The dual-frequency profiling algorithm formulated in this study is based on a computationally efficient methodology to derive generic precipitation profiles from single-frequency Ku-band radar observations. Specifically, assuming that the hydrometeor particle size distributions follow a gamma function (Ulbrich 1983)—that is, *D* is the particle diameter and *N*_{0}, Λ, and *μ* are the intercept, slope, and shape parameters, respectively—and that *N*_{0} and *μ* along with the cloud water and water vapor attenuation are known for every gate, a Ku-band reflectivity profile is inverted to derive profiles of Λ. Various studies (e.g., Testud et al. 2001; Illingworth and Blackman 2002) showed that normalized gamma distributions are preferable to standard gamma distributions in some instances. However, because the number concentration still depends on the shape factor irrespective of whether a normalization is used (Liao et al. 2005), a standard gamma distribution is used in this study. To perform the dual-wavelength inversion, the Λ profiles are optimized as a function of adjustable *N*_{0} profiles to minimize, in a least squares sense, the differences between Ka-band predicted and actual reflectivity observations, as well as the differences between predicted and SRT-derived Ku- and Ka-band PIAs. Additional constraint (background) terms are included in the function to be minimized to prevent the derivation of unrealistic *N*_{0} values.

### b. Single-frequency retrieval

*k*is the specific attenuation,

*Z*is the reflectivity factor, and

*α*and

*β*are known parameters. In addition to the power-law dependence,

*β*has to be constant with range for the HB methodology to apply. A generalization of the HB method can be derived from the radar equation,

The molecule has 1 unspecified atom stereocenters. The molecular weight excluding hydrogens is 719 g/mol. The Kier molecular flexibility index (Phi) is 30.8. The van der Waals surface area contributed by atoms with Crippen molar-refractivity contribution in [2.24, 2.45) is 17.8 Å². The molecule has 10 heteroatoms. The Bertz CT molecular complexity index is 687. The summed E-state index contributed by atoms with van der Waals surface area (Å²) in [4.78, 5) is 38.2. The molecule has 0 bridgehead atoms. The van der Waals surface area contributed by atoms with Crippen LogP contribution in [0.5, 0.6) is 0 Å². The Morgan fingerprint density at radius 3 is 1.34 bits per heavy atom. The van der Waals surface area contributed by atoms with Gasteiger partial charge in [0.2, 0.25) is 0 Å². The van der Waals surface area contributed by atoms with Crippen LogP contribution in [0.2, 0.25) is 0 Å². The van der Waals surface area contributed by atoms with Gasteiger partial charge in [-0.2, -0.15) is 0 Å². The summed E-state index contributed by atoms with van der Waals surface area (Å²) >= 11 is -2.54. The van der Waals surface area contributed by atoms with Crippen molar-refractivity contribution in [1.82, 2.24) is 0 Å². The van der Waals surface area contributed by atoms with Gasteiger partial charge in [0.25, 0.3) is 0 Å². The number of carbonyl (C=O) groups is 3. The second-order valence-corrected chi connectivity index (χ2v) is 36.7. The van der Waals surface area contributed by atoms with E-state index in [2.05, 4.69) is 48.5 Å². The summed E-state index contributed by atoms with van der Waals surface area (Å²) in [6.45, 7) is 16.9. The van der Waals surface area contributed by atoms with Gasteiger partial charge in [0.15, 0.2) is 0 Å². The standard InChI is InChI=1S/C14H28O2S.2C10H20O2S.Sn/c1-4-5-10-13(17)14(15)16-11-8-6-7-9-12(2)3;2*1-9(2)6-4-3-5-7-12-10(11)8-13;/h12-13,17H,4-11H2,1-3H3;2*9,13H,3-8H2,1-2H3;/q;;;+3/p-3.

*r*is the radar range;

*Z*(

_{m}*r*) and

*Z*(

*r*) are the measured and unattenuated reflectivity factors, respectively; and

*k*[

*Z*(

*s*)] (dB km

^{−1}) is the specific attenuation as a function of

*Z*(

*s*). By raising (2) to power of

*β*and then multiplying the result by

*k*[

*Z*(

*r*)], the following equation can be derived:

*r*yields

*q*≡ 0.2

*β*ln10. From (6), (7), and (2), it follows that the unattenuated reflectivity is related to the measured reflectivity by

Equation (8), together with (6), is a generalization of the attenuation correction formula derived by HB. It is apparent from (6) and (8) that *k* does not have to satisfy (1) for the attenuation correction procedure to work. However, parameter *β* has to be constant in range and for numerical convergence considerations is chosen to minimize the variance of *k*/*Z ^{β}*. However, if (1) holds, then the unattenuated reflectivity values do not need to be known to derive the PIA using (7) and (8). If (1) does not hold, an iterative solution is generally required. Shown in Fig. 1 is a flowchart describing an iterative attenuation correction procedure based on (6) and (8). The procedure starts by reading the observed reflectivity factors

**Z**

*. Because (6) accounts only for attenuation due to solid, liquid, and mixed-phase precipitation, the measured reflectivity factors first need to be corrected for attenuation due to cloud and water vapor. This is done using parameterizations derived from cloud-resolving model simulations, as in Iguchi et al. (2009). Then, the initial estimates of the unattenuated reflectivity factors*

_{m}**Z**are set to

**Z**

*. Because (8) does not have a closed form (i.e.,*

_{m}**Z**occurs on both sides of the equation), iterative improvement of the approximations of

**Z**on the right-hand side of (8) is required.